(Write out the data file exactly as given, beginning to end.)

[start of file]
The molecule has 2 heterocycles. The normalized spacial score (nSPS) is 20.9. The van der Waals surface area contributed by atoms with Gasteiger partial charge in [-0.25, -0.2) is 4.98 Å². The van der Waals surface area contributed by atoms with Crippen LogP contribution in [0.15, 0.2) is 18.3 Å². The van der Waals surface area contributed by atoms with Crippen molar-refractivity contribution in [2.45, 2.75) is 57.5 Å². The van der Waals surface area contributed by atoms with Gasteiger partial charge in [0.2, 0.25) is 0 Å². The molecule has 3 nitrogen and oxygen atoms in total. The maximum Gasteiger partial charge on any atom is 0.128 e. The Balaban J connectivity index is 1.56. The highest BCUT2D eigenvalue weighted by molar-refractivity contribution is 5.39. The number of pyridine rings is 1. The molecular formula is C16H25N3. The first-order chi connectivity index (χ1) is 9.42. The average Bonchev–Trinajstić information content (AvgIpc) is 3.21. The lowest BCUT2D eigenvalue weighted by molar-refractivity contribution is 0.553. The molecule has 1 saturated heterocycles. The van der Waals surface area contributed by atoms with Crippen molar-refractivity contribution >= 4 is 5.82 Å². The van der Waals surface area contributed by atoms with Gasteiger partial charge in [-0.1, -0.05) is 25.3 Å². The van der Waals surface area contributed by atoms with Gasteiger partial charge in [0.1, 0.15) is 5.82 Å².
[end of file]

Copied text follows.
The molecule has 2 heterocycles. The normalized spacial score (nSPS) is 20.9. The van der Waals surface area contributed by atoms with Gasteiger partial charge in [-0.25, -0.2) is 4.98 Å². The van der Waals surface area contributed by atoms with Crippen LogP contribution in [0.15, 0.2) is 18.3 Å². The van der Waals surface area contributed by atoms with Crippen molar-refractivity contribution in [2.45, 2.75) is 57.5 Å². The van der Waals surface area contributed by atoms with Gasteiger partial charge in [0.2, 0.25) is 0 Å². The molecule has 3 nitrogen and oxygen atoms in total. The maximum Gasteiger partial charge on any atom is 0.128 e. The Balaban J connectivity index is 1.56. The highest BCUT2D eigenvalue weighted by molar-refractivity contribution is 5.39. The number of pyridine rings is 1. The molecular formula is C16H25N3. The first-order chi connectivity index (χ1) is 9.42. The average Bonchev–Trinajstić information content (AvgIpc) is 3.21. The lowest BCUT2D eigenvalue weighted by molar-refractivity contribution is 0.553. The molecule has 1 saturated heterocycles. The van der Waals surface area contributed by atoms with Crippen molar-refractivity contribution >= 4 is 5.82 Å². The van der Waals surface area contributed by atoms with Gasteiger partial charge in [-0.1, -0.05) is 25.3 Å². The van der Waals surface area contributed by atoms with Gasteiger partial charge in [0.1, 0.15) is 5.82 Å².